(This “robustness” segment begins at the 6:40 mark in the accompanying video.)

Full video: “Minds + Machines 2012: ‘Closing the Loop’ – Lessons of Data for the Industrial Internet”

Additional insights and discussion are contained in this video. The first 13 minutes features O’Reilly’s presentation, which is then followed by a panel discussion between O’Reilly, Paul Maritz of EMC, DJ Patil of Greylock Partners, Hilary Mason of bitly, and Matt Reilly of Accenture Management Consulting.

Slides: “Lessons for the Industrial Internet”

This is a post in our industrial Internet series, an ongoing exploration of big machines and big data. The series is produced as part of a collaboration between O’Reilly and GE.

Related industrial Internet coverage

Reposted byRK RK

February 07 2012

December 28 2011

Five things we learned about publishing in 2011

Many of publishing's big developments from 2011 will continue to shape the industry in 2012. So with that in mind, here's a look at five of the most important lessons from last 12 months.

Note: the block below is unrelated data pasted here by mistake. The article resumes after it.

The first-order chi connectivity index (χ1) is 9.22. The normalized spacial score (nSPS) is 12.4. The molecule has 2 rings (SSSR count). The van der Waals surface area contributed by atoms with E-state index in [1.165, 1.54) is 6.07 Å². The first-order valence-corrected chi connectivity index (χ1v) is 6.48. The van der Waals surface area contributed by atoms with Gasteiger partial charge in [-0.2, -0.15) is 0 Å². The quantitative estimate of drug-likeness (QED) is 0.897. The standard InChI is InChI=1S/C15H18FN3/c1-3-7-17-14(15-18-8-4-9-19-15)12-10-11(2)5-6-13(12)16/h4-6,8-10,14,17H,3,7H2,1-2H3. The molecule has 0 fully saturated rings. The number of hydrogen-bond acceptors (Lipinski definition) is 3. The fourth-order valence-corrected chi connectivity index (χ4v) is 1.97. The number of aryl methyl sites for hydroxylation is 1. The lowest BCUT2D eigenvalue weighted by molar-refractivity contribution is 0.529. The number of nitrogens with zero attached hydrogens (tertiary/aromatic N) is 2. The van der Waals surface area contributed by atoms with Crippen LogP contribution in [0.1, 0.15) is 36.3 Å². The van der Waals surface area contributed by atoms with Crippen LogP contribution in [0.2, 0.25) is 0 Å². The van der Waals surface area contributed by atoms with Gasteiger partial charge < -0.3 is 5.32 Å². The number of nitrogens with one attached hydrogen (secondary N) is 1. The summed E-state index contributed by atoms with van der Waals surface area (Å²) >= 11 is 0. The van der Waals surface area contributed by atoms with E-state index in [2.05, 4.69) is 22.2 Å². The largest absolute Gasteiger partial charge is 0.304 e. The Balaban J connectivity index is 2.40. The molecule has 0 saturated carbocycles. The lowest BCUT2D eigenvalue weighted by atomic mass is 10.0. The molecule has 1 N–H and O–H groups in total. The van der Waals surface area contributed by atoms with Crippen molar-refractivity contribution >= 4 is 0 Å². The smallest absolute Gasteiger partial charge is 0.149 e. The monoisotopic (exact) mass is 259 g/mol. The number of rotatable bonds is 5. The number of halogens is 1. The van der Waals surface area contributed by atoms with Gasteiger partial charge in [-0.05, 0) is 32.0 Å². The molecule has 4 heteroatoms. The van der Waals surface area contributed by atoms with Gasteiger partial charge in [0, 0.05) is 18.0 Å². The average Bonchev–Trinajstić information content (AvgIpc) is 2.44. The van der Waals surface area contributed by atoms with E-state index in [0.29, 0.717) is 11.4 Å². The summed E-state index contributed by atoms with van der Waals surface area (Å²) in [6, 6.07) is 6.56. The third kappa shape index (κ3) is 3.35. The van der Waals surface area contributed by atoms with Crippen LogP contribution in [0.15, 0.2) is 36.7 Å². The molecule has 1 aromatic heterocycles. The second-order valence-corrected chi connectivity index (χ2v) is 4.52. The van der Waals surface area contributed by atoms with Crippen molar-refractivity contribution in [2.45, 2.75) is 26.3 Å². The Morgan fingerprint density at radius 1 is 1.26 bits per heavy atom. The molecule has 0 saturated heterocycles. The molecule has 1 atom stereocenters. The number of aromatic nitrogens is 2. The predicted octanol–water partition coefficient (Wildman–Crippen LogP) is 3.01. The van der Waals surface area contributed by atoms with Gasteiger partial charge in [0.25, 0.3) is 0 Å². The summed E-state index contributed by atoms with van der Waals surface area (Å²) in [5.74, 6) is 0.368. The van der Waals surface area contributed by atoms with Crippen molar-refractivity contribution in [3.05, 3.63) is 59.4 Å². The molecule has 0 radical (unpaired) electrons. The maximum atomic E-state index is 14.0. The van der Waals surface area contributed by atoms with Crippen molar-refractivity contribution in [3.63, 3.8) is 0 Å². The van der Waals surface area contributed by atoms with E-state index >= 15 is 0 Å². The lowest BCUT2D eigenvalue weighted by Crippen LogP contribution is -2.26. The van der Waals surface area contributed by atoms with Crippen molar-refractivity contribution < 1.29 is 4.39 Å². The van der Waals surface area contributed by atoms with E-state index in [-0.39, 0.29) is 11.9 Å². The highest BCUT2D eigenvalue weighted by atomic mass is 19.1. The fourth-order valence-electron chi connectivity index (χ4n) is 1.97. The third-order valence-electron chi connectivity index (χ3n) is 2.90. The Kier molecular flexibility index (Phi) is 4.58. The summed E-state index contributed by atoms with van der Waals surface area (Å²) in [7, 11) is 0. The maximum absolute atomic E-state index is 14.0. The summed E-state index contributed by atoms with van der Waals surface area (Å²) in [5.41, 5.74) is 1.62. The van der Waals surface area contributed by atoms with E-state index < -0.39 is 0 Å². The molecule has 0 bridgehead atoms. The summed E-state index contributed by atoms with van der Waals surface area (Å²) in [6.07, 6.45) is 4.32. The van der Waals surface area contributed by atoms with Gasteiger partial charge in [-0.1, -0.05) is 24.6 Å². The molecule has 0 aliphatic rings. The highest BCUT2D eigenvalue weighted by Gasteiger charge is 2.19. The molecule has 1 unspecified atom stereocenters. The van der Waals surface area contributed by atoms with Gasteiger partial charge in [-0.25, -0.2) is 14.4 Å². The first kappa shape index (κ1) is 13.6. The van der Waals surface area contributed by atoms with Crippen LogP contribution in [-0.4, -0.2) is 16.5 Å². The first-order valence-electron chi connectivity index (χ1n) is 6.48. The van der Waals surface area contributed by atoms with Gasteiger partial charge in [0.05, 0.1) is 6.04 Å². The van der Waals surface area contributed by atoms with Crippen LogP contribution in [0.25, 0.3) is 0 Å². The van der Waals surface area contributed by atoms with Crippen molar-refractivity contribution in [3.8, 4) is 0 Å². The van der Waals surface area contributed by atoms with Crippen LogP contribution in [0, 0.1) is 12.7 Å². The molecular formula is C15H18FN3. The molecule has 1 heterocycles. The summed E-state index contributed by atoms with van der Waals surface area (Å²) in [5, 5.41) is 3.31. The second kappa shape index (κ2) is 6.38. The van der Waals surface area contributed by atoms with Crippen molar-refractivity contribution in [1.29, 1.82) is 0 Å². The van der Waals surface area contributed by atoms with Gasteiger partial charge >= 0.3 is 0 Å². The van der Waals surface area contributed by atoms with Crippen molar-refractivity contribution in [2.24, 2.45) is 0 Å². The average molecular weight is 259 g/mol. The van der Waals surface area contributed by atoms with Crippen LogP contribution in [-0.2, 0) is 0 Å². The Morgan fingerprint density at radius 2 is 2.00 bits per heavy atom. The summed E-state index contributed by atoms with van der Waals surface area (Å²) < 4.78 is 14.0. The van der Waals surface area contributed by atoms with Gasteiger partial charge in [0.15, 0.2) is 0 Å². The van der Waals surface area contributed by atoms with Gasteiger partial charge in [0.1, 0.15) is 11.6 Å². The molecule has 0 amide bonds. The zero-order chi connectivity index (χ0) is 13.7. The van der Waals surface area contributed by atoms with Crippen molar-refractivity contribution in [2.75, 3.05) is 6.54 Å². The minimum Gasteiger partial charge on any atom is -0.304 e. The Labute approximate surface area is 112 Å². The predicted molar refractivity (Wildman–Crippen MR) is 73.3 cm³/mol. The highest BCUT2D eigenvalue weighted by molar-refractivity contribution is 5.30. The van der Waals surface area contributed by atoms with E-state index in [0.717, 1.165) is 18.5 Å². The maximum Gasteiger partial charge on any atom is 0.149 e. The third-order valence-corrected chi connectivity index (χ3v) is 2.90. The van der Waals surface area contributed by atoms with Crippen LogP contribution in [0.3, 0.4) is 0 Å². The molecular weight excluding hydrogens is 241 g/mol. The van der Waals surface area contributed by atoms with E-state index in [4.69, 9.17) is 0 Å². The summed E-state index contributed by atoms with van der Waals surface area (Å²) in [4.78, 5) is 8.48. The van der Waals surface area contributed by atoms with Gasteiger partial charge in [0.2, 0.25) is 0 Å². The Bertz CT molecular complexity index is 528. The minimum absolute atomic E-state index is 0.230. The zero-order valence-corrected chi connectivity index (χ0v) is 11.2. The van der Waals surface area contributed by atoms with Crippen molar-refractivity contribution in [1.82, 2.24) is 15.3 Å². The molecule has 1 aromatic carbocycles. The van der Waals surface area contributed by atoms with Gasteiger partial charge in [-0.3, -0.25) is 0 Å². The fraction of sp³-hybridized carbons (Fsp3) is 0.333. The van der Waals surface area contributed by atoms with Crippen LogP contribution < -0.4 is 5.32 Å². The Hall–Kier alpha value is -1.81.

Amazon is, indeed, a disruptive publishing competitor

If it wasn't apparent before, Amazon's publishing intentions became plainly obvious this year. The wave started out small, with a host of expanding self-publishing tools for authors, but it grew to tsunami proportions as Amazon launched imprint after imprint, from romance to science fiction. Amazon also hired industry heavy-hitter Larry Kirshbaum, who "is charged with building something that will look like a general trade publisher.'"

Amazon imprints
Some of Amazon's publishing projects.

Amazon further extended its reach into publishing when it launched the Kindle Owner's Lending Library. The ebook lending waters already were murky and contentious for publishers — HarperCollins instigated a memorable dustup, as did Penguin — but Amazon's move into the space caused a full-fledged uproar among publishers as well as authors, and may have damaged the publisher-library relationship further.

O'Reilly's Joe Wikert highlighted one of the main problems from the publisher perspective: